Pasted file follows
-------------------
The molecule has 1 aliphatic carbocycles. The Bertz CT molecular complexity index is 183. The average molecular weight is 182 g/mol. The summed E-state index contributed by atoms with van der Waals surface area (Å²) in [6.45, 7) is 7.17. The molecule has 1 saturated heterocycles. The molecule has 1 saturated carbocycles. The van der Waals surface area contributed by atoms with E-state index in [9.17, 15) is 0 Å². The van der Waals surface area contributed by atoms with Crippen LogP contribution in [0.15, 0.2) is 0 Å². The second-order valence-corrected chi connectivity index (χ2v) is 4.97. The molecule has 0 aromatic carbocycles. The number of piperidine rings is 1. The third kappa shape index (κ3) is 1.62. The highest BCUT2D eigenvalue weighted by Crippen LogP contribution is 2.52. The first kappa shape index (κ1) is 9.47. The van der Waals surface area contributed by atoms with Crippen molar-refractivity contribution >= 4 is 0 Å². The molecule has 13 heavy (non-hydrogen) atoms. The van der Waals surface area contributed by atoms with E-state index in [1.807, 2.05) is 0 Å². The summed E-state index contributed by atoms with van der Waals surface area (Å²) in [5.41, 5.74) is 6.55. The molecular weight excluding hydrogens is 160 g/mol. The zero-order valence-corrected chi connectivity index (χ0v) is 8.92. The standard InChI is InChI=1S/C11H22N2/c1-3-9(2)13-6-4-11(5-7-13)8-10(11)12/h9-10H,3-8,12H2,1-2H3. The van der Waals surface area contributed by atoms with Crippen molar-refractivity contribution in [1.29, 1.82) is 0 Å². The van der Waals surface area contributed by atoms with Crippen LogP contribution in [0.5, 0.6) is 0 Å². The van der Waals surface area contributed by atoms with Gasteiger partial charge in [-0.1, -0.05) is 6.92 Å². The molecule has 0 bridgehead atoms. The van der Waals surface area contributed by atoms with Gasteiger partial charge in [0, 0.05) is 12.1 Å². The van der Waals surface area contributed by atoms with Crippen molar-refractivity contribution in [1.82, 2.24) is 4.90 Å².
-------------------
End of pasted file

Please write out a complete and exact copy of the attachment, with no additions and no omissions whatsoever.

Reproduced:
The molecule has 1 aliphatic carbocycles. The Bertz CT molecular complexity index is 183. The average molecular weight is 182 g/mol. The summed E-state index contributed by atoms with van der Waals surface area (Å²) in [6.45, 7) is 7.17. The molecule has 1 saturated heterocycles. The molecule has 1 saturated carbocycles. The van der Waals surface area contributed by atoms with E-state index in [9.17, 15) is 0 Å². The van der Waals surface area contributed by atoms with Crippen LogP contribution in [0.15, 0.2) is 0 Å². The second-order valence-corrected chi connectivity index (χ2v) is 4.97. The molecule has 0 aromatic carbocycles. The number of piperidine rings is 1. The third kappa shape index (κ3) is 1.62. The highest BCUT2D eigenvalue weighted by Crippen LogP contribution is 2.52. The first kappa shape index (κ1) is 9.47. The van der Waals surface area contributed by atoms with Crippen molar-refractivity contribution >= 4 is 0 Å². The molecule has 13 heavy (non-hydrogen) atoms. The van der Waals surface area contributed by atoms with E-state index in [1.807, 2.05) is 0 Å². The summed E-state index contributed by atoms with van der Waals surface area (Å²) in [5.41, 5.74) is 6.55. The molecular weight excluding hydrogens is 160 g/mol. The zero-order valence-corrected chi connectivity index (χ0v) is 8.92. The standard InChI is InChI=1S/C11H22N2/c1-3-9(2)13-6-4-11(5-7-13)8-10(11)12/h9-10H,3-8,12H2,1-2H3. The van der Waals surface area contributed by atoms with Crippen molar-refractivity contribution in [1.29, 1.82) is 0 Å². The van der Waals surface area contributed by atoms with Crippen LogP contribution in [0.5, 0.6) is 0 Å². The van der Waals surface area contributed by atoms with Gasteiger partial charge in [-0.1, -0.05) is 6.92 Å². The molecule has 0 bridgehead atoms. The van der Waals surface area contributed by atoms with Gasteiger partial charge in [0, 0.05) is 12.1 Å². The van der Waals surface area contributed by atoms with Crippen molar-refractivity contribution in [1.82, 2.24) is 4.90 Å².